an optimal path is generated to identify the final alignment. Only AFPs that meet given criteria
for local similarity are included in the matrix as a means of reducing the necessary search
space and thereby increasing efficiency. Pairwise aligment can be performed via the
web at http://cl.sdsc.edu/ce.html.
- The VisGrid algorithm facilitates the characterization
of local geometric features of protein surfaces in an
interactive manner using various features provided by the
visibility criterion. The visibility is defined as the
fraction of visible directions from a target position on
a protein surface. A pocket or a hollow is recognized as
a cluster of positions with a small visibility. A large
protrusion in a protein structure is recognized as a
pocket in the negative image of the structure. While
existing methods restrict themselves to locating pockets
with potential ligand binding site behavior, VisGrid can
also focus on the dominant geometric features in the
protein structure by identifying large protrusions,
hollow and flat regions on the surface.
- The above figure illustrates various examples of
protein surface cavities (Blue), protrusions (red), and
flat regions (green) identified by the visibility
criterion using VisGrid.
- LIGSITEcsc is an algorithm for the automatic identification of pockets on protein surface using the Connolly surface and the degree of conservation.
- The procedure to identify pockets is as follows: First, the protein is projected onto a 3D grid step size of 1.0 Angstrom. Second, grid points are labelled as protein, surface, or solvent. A sequence of grid points, which starts and ends with surface grid points and which has solvent grid points in between, is called a surface-solvent-surface event. LIGSITEcsc scans the x, y, z directions and four cubic diagonals for such surface-solvent-surface events. If a solvent grid point is part of at least five surface-solvent-surface events, it is marked as pocket. Finally, all pocket grid points are clustered according to their spatial proximity, i.e., if a pocket grid point is within 3.0 Angstrom to a pocket grid point cluster, it is added to this cluster. Otherwise, it becomes a new cluster. Next, the clusters are ranked by the number of grid points in the cluster. The top three clusters are retained and re-ranked according to the degree of conservation of the involved surface residues.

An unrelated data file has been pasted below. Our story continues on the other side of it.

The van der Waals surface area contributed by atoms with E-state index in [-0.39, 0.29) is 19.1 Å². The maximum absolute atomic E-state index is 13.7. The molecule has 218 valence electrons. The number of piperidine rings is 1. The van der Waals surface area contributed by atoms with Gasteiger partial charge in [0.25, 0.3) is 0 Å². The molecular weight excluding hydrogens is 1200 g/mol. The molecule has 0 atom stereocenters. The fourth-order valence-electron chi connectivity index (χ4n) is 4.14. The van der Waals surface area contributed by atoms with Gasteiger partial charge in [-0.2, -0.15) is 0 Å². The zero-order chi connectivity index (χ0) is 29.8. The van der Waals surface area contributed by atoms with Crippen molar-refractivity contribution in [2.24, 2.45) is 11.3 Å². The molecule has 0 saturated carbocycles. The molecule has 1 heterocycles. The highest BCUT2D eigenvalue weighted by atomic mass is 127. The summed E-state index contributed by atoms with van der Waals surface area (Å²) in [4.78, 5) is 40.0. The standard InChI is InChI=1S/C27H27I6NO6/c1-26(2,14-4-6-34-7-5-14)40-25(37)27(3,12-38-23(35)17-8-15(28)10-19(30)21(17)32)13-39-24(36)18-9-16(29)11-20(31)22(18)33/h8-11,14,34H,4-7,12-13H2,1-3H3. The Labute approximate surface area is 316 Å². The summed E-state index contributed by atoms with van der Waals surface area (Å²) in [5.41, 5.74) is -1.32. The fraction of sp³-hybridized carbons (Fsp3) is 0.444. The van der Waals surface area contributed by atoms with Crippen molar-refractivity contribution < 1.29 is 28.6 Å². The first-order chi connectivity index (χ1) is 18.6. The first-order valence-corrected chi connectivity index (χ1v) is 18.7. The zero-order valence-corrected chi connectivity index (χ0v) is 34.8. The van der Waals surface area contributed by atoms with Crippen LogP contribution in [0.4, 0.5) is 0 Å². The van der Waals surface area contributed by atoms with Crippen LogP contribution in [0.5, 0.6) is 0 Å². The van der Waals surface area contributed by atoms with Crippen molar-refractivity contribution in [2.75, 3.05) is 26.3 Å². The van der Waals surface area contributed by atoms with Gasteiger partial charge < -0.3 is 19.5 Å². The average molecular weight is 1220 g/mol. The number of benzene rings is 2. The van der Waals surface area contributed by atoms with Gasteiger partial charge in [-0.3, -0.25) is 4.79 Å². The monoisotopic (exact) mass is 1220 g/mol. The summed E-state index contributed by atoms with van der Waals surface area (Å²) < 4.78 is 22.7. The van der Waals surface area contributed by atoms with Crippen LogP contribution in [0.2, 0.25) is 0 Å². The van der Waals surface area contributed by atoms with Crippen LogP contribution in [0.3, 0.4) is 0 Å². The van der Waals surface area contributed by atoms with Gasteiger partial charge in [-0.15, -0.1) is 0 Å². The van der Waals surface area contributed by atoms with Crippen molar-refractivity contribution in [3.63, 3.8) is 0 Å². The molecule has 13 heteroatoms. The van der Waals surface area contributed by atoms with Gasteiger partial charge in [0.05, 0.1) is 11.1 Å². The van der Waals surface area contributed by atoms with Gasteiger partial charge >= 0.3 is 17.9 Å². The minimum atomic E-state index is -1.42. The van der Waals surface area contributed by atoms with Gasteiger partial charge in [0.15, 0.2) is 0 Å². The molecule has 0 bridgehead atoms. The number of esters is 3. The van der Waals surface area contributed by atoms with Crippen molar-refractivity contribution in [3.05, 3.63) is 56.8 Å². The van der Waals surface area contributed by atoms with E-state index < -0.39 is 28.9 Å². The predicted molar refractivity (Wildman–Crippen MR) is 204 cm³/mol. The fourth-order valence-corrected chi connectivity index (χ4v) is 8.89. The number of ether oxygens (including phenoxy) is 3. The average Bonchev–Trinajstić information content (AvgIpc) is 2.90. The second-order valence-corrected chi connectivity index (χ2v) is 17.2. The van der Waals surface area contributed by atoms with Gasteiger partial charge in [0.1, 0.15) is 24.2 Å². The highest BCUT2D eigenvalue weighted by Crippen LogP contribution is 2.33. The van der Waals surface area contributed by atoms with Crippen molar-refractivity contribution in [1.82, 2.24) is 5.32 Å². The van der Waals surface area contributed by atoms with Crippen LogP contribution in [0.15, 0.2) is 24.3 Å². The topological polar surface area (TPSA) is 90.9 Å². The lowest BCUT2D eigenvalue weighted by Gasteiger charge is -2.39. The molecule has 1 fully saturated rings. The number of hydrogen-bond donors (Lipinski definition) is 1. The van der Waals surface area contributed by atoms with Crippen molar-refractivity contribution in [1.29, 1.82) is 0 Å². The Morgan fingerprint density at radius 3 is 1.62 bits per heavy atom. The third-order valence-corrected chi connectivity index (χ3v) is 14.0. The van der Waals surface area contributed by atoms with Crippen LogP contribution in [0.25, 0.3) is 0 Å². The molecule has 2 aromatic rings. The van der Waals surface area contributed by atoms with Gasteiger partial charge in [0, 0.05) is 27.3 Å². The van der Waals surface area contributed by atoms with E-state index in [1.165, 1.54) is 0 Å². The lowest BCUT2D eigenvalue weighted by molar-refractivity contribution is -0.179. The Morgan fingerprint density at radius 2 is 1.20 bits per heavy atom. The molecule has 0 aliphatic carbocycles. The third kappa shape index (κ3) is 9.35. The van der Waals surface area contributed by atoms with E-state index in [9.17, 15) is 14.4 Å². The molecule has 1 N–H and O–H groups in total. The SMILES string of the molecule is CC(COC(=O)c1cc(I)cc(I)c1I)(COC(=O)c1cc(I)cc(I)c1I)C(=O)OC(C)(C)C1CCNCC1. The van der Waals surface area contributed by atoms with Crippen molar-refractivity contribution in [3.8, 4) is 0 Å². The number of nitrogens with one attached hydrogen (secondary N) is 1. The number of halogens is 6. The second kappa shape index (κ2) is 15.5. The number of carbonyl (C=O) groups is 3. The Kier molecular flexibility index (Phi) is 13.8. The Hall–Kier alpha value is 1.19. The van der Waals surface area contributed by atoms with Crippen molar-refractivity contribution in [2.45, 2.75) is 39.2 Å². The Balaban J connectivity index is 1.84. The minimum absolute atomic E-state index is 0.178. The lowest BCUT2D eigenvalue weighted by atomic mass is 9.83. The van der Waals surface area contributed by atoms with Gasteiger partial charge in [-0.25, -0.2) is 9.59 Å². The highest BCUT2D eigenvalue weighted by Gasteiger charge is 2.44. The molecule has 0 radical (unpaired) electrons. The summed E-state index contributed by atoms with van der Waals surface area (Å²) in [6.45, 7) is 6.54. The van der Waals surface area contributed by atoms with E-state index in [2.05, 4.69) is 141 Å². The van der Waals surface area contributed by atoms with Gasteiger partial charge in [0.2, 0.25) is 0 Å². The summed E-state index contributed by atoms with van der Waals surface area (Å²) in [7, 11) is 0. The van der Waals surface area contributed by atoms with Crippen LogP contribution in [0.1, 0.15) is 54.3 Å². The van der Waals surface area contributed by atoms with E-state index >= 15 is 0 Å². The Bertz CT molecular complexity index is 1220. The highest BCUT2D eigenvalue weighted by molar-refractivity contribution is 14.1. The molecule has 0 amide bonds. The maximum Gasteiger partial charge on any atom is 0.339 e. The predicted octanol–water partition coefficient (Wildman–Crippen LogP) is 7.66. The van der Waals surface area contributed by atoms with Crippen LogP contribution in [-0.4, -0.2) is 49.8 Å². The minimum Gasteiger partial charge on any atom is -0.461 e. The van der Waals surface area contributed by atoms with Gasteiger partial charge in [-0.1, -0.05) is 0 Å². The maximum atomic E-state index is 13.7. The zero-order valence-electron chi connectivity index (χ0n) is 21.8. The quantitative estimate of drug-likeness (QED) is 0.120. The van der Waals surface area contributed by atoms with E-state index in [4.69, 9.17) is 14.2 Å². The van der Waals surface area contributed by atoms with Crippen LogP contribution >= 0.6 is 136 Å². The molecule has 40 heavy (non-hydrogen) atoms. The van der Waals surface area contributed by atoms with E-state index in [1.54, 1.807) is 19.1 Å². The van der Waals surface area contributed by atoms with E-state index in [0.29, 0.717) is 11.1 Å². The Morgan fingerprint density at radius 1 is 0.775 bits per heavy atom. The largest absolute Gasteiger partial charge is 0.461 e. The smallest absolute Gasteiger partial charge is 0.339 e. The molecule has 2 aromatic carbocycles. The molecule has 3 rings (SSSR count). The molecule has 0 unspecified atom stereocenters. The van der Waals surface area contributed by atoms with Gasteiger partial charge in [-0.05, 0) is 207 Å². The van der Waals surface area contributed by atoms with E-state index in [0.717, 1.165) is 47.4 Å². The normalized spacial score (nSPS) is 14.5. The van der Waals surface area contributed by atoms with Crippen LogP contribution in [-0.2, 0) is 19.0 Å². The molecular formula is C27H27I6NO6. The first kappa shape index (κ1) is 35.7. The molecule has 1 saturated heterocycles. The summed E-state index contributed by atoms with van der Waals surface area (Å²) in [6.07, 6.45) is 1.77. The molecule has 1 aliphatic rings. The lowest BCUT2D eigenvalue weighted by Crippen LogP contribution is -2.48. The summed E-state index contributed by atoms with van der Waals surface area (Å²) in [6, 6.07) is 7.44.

Query entry IDs:
The input data is a protein structure, which will be compared against a user-specified dataset